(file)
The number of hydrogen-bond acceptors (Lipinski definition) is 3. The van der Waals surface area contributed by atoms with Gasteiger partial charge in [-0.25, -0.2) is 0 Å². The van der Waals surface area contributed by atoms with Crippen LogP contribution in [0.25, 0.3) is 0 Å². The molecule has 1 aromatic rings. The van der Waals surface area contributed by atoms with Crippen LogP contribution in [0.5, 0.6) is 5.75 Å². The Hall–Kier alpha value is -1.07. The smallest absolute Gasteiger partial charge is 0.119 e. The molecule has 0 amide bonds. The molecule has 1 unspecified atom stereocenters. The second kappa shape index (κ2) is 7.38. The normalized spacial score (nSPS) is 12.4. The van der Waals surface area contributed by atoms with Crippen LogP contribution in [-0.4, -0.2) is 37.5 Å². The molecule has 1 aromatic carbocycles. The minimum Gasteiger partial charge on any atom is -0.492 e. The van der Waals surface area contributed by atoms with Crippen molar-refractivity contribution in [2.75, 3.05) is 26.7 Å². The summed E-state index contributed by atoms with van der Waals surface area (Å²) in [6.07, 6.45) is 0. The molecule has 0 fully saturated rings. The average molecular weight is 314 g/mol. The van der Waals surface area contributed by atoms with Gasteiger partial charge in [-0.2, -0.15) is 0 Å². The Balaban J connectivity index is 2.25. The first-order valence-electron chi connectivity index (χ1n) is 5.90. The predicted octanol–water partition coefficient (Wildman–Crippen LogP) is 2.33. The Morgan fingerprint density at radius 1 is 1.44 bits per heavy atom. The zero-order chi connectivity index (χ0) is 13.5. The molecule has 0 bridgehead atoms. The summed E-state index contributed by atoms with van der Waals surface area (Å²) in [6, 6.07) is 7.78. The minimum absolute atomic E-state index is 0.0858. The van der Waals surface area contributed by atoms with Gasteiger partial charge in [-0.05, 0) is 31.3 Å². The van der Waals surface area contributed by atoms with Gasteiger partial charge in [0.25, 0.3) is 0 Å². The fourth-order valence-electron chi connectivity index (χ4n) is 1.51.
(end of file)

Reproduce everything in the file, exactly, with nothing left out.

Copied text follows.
The number of hydrogen-bond acceptors (Lipinski definition) is 3. The van der Waals surface area contributed by atoms with Gasteiger partial charge in [-0.25, -0.2) is 0 Å². The van der Waals surface area contributed by atoms with Crippen LogP contribution in [0.25, 0.3) is 0 Å². The molecule has 1 aromatic rings. The van der Waals surface area contributed by atoms with Crippen LogP contribution in [0.5, 0.6) is 5.75 Å². The Hall–Kier alpha value is -1.07. The smallest absolute Gasteiger partial charge is 0.119 e. The molecule has 0 amide bonds. The molecule has 1 unspecified atom stereocenters. The second kappa shape index (κ2) is 7.38. The normalized spacial score (nSPS) is 12.4. The van der Waals surface area contributed by atoms with Crippen LogP contribution in [-0.4, -0.2) is 37.5 Å². The molecule has 1 aromatic carbocycles. The minimum Gasteiger partial charge on any atom is -0.492 e. The van der Waals surface area contributed by atoms with Crippen molar-refractivity contribution in [2.75, 3.05) is 26.7 Å². The summed E-state index contributed by atoms with van der Waals surface area (Å²) in [6.07, 6.45) is 0. The molecule has 0 fully saturated rings. The average molecular weight is 314 g/mol. The van der Waals surface area contributed by atoms with Gasteiger partial charge in [-0.2, -0.15) is 0 Å². The Balaban J connectivity index is 2.25. The first-order valence-electron chi connectivity index (χ1n) is 5.90. The predicted octanol–water partition coefficient (Wildman–Crippen LogP) is 2.33. The Morgan fingerprint density at radius 1 is 1.44 bits per heavy atom. The zero-order chi connectivity index (χ0) is 13.5. The molecule has 0 bridgehead atoms. The summed E-state index contributed by atoms with van der Waals surface area (Å²) in [6, 6.07) is 7.78. The minimum absolute atomic E-state index is 0.0858. The van der Waals surface area contributed by atoms with Gasteiger partial charge in [-0.05, 0) is 31.3 Å². The van der Waals surface area contributed by atoms with Gasteiger partial charge in [0.25, 0.3) is 0 Å². The fourth-order valence-electron chi connectivity index (χ4n) is 1.51.